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1.4 CHEMICAL SCIENCES
Dose-response curves are fundamental tools of in vitro toxicology, extensively employed in toxicant or drug screening. They are expressed by a variety of end-points and assays, measured at different time-points in a choice of cell-lines, but are typically quantified only using the mean concentration for 50% response (e.g. drug efficacy or pathway inhibition) as an indicator of overall effect. However, the response is the result of a complex and dynamic cascade of events which occur between the initial exposure and the measured end-point, and the characteristic rates of the contributing stages govern the dose response and ultimately the measured characteristic concentration. A better understanding of the effects and interdependencies of these can help in interpreting the response curves. The system can be modelled according to a phenomenological rate equation approach, in which each stage of the process is characterised by a rate constant, and causal relationships between different processes are incorporated. The current study utilises such an approach to simulate some common response cascades of cell populations to exogenous agents and explores the dependences of the dose dependent response on, for example, number of steps in a cascade, time-point, and scenarios such as additive, synergistic and antagonistic response of multiple exogenous agents.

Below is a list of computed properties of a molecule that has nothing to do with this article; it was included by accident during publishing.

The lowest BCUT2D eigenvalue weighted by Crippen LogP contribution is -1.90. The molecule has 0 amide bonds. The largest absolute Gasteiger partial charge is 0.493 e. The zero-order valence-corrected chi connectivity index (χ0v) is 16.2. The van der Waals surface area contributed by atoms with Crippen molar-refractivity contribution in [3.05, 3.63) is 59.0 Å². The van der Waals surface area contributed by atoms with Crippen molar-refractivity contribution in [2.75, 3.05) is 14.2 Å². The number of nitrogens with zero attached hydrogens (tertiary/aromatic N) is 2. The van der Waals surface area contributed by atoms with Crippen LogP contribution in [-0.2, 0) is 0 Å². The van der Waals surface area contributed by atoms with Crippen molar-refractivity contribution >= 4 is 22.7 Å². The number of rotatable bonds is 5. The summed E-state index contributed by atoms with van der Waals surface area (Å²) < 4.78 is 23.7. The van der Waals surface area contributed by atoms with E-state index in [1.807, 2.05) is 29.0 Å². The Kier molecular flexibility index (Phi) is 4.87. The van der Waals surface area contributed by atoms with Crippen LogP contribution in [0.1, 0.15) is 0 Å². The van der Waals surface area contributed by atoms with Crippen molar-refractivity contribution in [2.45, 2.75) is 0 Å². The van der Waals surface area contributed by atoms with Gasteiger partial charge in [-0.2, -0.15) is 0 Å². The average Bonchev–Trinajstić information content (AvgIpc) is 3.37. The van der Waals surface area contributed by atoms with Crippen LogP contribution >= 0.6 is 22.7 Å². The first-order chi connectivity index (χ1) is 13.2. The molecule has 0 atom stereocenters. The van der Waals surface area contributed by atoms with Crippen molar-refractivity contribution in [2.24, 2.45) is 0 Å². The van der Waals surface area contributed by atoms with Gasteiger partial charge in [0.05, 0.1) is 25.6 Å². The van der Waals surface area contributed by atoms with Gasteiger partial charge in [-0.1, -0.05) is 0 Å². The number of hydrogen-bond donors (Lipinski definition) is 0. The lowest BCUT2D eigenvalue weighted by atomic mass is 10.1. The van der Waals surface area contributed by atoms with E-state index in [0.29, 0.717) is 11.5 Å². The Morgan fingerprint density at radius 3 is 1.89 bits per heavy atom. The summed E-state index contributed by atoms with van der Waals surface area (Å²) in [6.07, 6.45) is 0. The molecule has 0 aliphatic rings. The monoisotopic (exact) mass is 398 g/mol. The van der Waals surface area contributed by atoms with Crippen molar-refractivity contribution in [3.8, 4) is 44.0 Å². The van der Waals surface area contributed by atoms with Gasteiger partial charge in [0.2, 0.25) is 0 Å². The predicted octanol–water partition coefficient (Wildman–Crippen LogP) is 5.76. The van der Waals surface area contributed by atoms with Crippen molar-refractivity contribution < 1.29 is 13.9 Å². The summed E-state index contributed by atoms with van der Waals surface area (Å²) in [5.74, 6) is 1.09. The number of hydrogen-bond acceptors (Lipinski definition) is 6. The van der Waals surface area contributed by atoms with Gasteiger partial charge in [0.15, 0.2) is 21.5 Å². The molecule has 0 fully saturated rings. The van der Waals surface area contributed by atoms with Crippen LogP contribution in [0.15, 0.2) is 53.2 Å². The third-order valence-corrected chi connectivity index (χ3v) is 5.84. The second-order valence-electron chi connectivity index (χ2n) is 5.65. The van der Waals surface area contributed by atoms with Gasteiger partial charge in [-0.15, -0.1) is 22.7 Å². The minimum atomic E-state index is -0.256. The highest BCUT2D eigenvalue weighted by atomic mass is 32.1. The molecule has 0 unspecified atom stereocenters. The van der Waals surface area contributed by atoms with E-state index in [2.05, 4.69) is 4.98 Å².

Byrne, H.J. & Maher, M. (2019). Numerically modelling time and dose dependent cytotoxicity. Computational Toxicology, 12, 100090. doi:0.1016/j.comtox.2019.100090